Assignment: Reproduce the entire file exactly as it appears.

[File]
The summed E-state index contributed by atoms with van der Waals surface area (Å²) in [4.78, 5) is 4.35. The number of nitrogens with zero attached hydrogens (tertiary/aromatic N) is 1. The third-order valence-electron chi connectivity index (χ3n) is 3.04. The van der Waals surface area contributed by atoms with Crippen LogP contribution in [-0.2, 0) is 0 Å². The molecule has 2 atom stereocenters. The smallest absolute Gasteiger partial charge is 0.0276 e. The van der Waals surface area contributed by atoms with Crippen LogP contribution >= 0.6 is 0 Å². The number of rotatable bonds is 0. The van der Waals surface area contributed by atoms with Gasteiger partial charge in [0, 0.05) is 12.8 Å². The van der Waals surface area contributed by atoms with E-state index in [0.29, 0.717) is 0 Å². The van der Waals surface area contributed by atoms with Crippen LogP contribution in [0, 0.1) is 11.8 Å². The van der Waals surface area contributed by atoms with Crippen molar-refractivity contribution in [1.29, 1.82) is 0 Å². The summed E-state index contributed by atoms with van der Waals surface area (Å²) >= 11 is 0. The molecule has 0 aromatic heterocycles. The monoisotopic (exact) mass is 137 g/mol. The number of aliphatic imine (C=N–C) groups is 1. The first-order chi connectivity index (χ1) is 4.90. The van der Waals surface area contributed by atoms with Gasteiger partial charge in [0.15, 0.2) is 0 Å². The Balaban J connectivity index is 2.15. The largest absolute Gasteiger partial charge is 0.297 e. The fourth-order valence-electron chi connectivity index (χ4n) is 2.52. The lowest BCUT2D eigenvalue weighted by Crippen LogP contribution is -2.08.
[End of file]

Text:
The summed E-state index contributed by atoms with van der Waals surface area (Å²) in [4.78, 5) is 4.35. The number of nitrogens with zero attached hydrogens (tertiary/aromatic N) is 1. The third-order valence-electron chi connectivity index (χ3n) is 3.04. The van der Waals surface area contributed by atoms with Crippen LogP contribution in [-0.2, 0) is 0 Å². The molecule has 2 atom stereocenters. The smallest absolute Gasteiger partial charge is 0.0276 e. The van der Waals surface area contributed by atoms with Crippen LogP contribution >= 0.6 is 0 Å². The number of rotatable bonds is 0. The van der Waals surface area contributed by atoms with Gasteiger partial charge in [0, 0.05) is 12.8 Å². The van der Waals surface area contributed by atoms with E-state index in [0.29, 0.717) is 0 Å². The van der Waals surface area contributed by atoms with Crippen LogP contribution in [0, 0.1) is 11.8 Å². The van der Waals surface area contributed by atoms with Crippen molar-refractivity contribution in [1.29, 1.82) is 0 Å². The summed E-state index contributed by atoms with van der Waals surface area (Å²) >= 11 is 0. The molecule has 0 aromatic heterocycles. The monoisotopic (exact) mass is 137 g/mol. The number of aliphatic imine (C=N–C) groups is 1. The first-order chi connectivity index (χ1) is 4.90. The van der Waals surface area contributed by atoms with Gasteiger partial charge in [0.15, 0.2) is 0 Å². The Balaban J connectivity index is 2.15. The largest absolute Gasteiger partial charge is 0.297 e. The fourth-order valence-electron chi connectivity index (χ4n) is 2.52. The lowest BCUT2D eigenvalue weighted by Crippen LogP contribution is -2.08.